United States Patent 3756752

A peristaltic pump including a readily replaceable tube with nipples affixed to the tube ends and which fit and are anchored by sockets in the pump casing, and a rotor disk provided with a tube guide for guiding a replacement tube into operative position in the casing.

Application Number:
Publication Date:
Filing Date:
Primary Class:
Other Classes:
4/509, 226/91
International Classes:
F04B43/12; (IPC1-7): F04B43/08; F04B43/12; F04B45/06
Field of Search:
417/474,475,476,477,63 418
View Patent Images:
US Patent References:
3502034ROLLER PUMP HEADS1970-03-24Pickup
3227092Fluid pump1966-01-04Clark

Other References:

Circular for Randolph Company, advertising their pump. Dated 5/7/62..
Primary Examiner:
Croyle, Carlton R.
Assistant Examiner:
Gluck, Richard E.
What is claimed as new and what it is desired to secure by Letters Patent of the United States is

1. In a peristaltic pump comprising a pump body with an internal generally cylindrical wall between an open front side to a back side of said body, said wall defining a generally cylindrical pumping chamber in said body, said body comprising a tube anchoring socket communicating with said chamber and an opening through said body into said chamber and said opening being laterally exposed through the front side of said body, said opening being peripherally displaced around said wall from said socket, a pumping tube, anchoring means at one end of said tube for anchoring engagement in said socket, a rotatable shaft coaxial with said cylindrical chamber, a tube compressing element carried by said shaft disposed within said chamber for traversingly compressing said tube against said wall upon rotation of said shaft, tube inserting guide means fixed to said shaft and rotatable therewith, said guide means comprising a finger portion extending generally radially from said shaft toward said wall and disposed between said socket and said open front side, said finger portion being adapted and arranged upon rotation of said shaft to feed said tube, when its said anchoring means is so anchored in said socket, into said chamber along said wall from said socket to said opening.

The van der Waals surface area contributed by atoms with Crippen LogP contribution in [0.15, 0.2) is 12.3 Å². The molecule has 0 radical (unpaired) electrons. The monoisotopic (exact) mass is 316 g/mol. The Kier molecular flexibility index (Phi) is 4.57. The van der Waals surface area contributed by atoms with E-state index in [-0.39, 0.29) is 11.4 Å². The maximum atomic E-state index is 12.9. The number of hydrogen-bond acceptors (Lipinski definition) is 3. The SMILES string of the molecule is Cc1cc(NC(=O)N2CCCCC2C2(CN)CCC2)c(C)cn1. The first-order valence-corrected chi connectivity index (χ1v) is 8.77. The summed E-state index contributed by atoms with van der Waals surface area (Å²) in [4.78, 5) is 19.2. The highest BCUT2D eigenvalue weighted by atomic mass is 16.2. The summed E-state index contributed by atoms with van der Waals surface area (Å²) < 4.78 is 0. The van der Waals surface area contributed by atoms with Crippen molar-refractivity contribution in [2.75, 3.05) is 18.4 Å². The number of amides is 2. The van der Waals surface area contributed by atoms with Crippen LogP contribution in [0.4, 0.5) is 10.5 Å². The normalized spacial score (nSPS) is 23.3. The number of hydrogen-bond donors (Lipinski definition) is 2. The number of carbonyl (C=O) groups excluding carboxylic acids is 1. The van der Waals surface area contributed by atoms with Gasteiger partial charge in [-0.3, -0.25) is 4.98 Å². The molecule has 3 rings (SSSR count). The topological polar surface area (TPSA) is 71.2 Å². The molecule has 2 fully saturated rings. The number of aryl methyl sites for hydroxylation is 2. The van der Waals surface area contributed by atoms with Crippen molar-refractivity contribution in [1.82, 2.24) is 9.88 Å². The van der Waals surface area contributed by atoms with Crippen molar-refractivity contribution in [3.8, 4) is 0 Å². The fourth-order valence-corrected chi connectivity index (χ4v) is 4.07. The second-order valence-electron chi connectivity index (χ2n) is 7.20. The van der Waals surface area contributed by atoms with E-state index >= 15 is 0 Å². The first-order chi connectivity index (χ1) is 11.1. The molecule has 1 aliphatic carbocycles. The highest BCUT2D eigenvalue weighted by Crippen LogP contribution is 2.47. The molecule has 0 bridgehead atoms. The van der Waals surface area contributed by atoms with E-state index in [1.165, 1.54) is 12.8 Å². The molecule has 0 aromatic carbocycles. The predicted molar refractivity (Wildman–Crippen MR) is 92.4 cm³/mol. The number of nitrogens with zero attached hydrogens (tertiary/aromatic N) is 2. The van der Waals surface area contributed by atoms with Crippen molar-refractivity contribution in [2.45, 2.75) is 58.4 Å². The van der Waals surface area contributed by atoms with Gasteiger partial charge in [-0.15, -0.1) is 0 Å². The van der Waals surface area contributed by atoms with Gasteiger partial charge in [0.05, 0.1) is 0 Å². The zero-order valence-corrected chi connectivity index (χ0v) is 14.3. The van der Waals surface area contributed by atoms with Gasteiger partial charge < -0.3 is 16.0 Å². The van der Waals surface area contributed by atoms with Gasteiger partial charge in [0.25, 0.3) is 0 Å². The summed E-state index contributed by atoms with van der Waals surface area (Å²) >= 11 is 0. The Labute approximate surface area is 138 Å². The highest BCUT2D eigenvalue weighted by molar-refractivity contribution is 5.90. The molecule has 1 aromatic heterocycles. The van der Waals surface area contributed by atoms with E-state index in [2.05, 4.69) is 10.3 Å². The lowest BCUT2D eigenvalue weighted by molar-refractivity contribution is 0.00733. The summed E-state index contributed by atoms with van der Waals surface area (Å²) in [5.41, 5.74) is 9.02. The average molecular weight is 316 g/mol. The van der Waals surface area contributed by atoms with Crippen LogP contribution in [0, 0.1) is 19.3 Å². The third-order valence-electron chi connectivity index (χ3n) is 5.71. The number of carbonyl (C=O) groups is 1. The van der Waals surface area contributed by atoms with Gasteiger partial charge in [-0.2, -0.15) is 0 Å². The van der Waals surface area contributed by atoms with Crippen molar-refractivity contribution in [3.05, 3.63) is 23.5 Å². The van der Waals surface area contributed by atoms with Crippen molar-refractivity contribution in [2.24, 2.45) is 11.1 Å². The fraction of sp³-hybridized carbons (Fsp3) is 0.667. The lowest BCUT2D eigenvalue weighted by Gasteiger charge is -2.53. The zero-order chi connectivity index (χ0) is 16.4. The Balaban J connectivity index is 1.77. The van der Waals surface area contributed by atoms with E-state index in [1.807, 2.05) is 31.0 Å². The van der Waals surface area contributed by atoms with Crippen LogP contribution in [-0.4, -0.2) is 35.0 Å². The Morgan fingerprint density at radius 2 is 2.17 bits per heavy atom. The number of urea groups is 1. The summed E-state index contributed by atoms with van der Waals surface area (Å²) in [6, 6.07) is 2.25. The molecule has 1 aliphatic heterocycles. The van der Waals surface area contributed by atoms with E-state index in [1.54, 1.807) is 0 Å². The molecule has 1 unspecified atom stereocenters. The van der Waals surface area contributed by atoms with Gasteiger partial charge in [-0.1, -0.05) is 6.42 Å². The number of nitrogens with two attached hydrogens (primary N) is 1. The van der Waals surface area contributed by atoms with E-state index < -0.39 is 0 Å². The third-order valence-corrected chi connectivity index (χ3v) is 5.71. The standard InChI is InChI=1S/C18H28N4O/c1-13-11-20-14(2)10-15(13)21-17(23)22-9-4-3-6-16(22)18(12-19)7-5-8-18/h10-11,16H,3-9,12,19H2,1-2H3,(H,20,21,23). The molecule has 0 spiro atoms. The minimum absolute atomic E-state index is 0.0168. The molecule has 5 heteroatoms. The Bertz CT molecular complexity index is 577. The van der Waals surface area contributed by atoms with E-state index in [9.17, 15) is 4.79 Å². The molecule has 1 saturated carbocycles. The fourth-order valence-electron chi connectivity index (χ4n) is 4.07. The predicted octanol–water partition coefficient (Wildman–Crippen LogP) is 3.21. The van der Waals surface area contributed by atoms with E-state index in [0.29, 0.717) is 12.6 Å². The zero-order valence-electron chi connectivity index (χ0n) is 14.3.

2. The combination according to claim 1 wherein said opening comprises a second socket and the other end of said tube is provided with anchoring means for anchoring engagement therein.

3. The combination according to claim 2 wherein said anchoring means and sockets include interfitting surfaces forming respective tongue and groove connections for retaining said tube ends against longitudinal movement therein.

4. The combination according to claim 1 wherein said guide means comprises a disk of which said finger portion comprises a lip of a tube-passing notch extending into the peripheral edge portion of the disk, and wherein said disk mounts said element and at least one additional tube compressing element.